“So then we come to the alternate group mentioned in the Quran, men who have no natural power with women.   Here, there is a group of males for whom marriage to women is surely not recommended.   The Quran says to men of the ordinary kind, ‘your wives are a ploughable field for you, so go into your field when you like.’  Now if your ploughshare droops like a flag on that day, then you cannot raise much of a crop.  I find it highly questionable that if such men prove to be fit to marry each other, the aggressions of the Lutis should be predicated upon them.  Likewise, they are hardly like married men or unmarried, marriageable men, going to prostitutes or other diversions.   We pride ourselves on being the religion that is compatible with science, with the continuous learning of realities, and yet we impose such a ridiculous classification error on these people, lumping the gentle and kindly ones who lack power with women in with the rapists of Lut.  What is this but superstition?  Now you can see why I brought our character witnesses forward before we had this discussion.  How can we divest ourselves of this grotesque error that causes us to see evil in people of love and kindness, to imprison people who, in their relations with each other, cannot have extramarital sex in the usual sense because they are not created for man-woman marriage in the first place?

“Marrik and Yithythyth brought education and hope to the near-orphan, a good husband to a woman needing one, relief from pain to a grandfather, freedom to many slaves, and even a revelation of kindness to a military officer who was using child slaves for sexual purposes.  As we have not yet heard but may hear later, they freed a child from such usage and also cured the congenital binding of her tongue with deft surgery that involved almost no bleeding.  How many testimonies do we need to hear about them before we concede that they cannot be of the people of Lut, even in their marriage?”

“Even if we conceded that, governor, we couldn’t allow them to do the act of concupiscence.  As the sura ‘The Believers’ says, ‘Successful indeed are the believers who are humble in their prayers and who shun vain conversation; and who are payers of the zakat poor-tax; and who guard their modesty save from their wives or those that their right hands possess [their slaves], for then they are not blameworthy, but whoever craves beyond that, such are transgressors.’  How can you say that a craving of one boy for another isn’t ‘beyond that?’”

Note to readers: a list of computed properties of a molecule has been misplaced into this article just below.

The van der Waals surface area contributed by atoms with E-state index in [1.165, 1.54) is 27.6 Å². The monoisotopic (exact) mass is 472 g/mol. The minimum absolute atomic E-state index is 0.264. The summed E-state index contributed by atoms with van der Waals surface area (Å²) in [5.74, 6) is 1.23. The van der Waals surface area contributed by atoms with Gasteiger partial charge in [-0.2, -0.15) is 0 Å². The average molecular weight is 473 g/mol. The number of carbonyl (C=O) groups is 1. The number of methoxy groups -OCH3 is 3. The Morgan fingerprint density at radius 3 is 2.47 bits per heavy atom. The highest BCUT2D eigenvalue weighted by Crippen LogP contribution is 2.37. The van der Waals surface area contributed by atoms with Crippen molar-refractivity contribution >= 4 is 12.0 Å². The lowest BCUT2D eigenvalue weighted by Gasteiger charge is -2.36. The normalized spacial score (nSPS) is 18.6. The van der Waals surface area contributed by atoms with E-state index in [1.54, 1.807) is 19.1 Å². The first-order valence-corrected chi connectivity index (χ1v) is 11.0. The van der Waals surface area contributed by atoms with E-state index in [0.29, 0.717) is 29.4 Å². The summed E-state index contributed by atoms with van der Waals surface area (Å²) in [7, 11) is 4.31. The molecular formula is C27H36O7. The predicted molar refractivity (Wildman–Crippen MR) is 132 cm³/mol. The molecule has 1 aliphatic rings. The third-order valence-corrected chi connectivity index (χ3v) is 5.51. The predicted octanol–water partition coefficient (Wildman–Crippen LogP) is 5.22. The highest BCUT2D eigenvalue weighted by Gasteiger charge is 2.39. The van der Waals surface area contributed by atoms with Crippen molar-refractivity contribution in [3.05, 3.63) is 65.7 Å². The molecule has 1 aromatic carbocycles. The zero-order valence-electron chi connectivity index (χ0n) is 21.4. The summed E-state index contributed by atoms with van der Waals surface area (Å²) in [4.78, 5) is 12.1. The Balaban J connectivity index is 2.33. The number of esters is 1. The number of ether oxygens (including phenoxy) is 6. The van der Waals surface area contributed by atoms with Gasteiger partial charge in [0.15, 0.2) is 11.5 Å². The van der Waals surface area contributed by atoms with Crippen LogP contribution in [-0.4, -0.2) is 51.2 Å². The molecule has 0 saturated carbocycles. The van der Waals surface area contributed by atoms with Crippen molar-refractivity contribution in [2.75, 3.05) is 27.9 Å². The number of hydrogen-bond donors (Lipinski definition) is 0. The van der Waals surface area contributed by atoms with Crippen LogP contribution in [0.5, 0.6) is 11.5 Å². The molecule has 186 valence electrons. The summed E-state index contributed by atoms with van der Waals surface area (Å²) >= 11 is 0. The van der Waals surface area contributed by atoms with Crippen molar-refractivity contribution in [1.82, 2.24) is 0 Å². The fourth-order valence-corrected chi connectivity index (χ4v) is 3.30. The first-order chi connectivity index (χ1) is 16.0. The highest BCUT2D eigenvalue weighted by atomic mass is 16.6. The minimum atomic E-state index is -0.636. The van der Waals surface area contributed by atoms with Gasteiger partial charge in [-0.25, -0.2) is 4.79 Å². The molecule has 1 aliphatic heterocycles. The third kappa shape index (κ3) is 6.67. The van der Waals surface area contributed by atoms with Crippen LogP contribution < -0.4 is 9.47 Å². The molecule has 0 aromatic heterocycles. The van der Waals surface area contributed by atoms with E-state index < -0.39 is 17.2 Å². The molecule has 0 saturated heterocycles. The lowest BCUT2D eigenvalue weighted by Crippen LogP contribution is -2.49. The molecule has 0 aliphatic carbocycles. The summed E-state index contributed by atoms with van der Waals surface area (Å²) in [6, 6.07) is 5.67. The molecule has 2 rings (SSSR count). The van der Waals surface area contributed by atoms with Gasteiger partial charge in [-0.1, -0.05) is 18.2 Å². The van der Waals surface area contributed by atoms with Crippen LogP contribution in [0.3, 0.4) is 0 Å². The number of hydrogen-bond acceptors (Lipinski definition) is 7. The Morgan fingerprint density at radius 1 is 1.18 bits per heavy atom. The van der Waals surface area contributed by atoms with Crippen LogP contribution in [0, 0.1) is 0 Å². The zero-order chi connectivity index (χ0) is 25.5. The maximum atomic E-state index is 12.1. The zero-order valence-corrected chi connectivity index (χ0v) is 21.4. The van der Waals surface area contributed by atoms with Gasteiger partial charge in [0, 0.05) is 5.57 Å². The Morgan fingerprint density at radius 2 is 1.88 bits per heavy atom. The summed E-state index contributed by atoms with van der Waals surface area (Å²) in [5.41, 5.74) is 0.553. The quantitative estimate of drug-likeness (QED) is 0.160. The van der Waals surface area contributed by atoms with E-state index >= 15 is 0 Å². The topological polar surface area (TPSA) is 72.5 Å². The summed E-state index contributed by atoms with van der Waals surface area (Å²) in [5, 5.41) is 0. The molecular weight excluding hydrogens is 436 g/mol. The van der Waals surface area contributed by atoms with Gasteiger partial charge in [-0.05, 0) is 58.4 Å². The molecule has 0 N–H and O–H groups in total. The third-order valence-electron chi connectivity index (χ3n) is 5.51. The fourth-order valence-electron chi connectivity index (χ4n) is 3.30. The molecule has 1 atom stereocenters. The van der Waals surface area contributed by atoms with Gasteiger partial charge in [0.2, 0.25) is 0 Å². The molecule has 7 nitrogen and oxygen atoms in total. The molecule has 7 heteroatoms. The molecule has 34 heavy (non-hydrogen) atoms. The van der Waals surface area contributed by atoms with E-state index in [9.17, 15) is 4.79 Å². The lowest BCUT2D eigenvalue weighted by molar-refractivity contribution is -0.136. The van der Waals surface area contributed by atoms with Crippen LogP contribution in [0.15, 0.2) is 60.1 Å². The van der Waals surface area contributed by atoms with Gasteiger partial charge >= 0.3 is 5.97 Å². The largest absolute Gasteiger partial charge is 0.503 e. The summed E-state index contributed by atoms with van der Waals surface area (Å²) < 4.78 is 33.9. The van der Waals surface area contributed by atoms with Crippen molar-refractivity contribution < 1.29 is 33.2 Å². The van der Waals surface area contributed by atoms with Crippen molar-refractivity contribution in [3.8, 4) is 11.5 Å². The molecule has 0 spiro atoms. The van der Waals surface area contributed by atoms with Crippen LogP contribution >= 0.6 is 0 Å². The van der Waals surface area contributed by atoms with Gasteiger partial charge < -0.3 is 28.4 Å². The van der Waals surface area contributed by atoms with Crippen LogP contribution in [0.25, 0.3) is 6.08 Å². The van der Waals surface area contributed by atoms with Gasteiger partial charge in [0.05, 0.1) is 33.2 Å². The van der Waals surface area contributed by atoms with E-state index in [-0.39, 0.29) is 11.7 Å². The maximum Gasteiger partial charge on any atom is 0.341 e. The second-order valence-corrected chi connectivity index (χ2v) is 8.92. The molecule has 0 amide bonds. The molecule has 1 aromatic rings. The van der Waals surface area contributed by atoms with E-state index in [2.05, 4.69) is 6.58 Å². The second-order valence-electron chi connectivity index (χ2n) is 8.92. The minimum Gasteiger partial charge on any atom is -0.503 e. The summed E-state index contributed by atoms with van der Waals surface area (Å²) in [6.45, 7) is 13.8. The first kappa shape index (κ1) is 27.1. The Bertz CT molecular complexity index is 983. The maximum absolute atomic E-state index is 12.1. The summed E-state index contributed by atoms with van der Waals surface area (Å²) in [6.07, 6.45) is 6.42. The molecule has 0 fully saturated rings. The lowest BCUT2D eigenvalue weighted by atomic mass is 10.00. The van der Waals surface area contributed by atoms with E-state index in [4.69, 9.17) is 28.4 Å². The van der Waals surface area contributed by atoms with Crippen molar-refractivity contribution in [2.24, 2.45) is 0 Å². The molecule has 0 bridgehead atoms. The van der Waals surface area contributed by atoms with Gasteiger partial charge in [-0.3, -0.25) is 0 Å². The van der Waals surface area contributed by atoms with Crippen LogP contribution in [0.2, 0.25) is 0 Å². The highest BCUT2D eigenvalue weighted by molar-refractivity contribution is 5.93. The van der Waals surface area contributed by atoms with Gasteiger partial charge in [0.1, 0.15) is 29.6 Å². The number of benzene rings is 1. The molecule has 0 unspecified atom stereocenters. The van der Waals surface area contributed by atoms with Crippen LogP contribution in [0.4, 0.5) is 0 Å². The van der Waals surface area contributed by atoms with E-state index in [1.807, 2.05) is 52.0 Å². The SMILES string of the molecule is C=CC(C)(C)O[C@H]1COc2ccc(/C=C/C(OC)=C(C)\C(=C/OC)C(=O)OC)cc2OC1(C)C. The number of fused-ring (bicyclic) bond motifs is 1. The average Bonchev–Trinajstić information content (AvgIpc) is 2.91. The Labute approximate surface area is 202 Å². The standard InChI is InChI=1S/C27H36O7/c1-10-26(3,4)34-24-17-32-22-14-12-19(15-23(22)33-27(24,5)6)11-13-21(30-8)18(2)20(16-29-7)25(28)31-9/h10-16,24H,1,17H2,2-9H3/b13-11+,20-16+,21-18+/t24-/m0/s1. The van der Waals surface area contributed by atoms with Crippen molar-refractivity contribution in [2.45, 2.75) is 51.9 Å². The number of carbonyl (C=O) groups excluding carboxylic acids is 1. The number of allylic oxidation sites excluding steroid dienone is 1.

“In the following way.  Firstly, you know that we traditionally take ‘the believers,’ ‘l’muuminuuna,’ in this passage, as referring to men, since the masculine form of the word is used.  Consistently with that, then, we take the later word ‘azouajim,’ as ‘their wives.’ In fact, though, this is also a masculine noun meaning ‘their partners’ or ‘their paired ones’ – it doesn’t specifically refer to females in itself.  If we take ‘believers’ as a generic referring to all believers, male and female, then they are simply advised to stay with their partners, or alternatively, their slaves.  If we take the word as referring strictly to men, then our previous topic about visibility returns.  In what is seen, Marrik and Yithythyth look to be men no different from any others except in their individual form, but in what is unseen, they are clearly different in the ways we’ve discussed.  In that case, how can we say that their ‘paired one’ is a wife, given that they can’t serve as typical men with a wife?  According to all our evidence, they do not crave beyond each other as partners, and to me, even if I use the most cautious and conservative logic, that fulfills the verse.”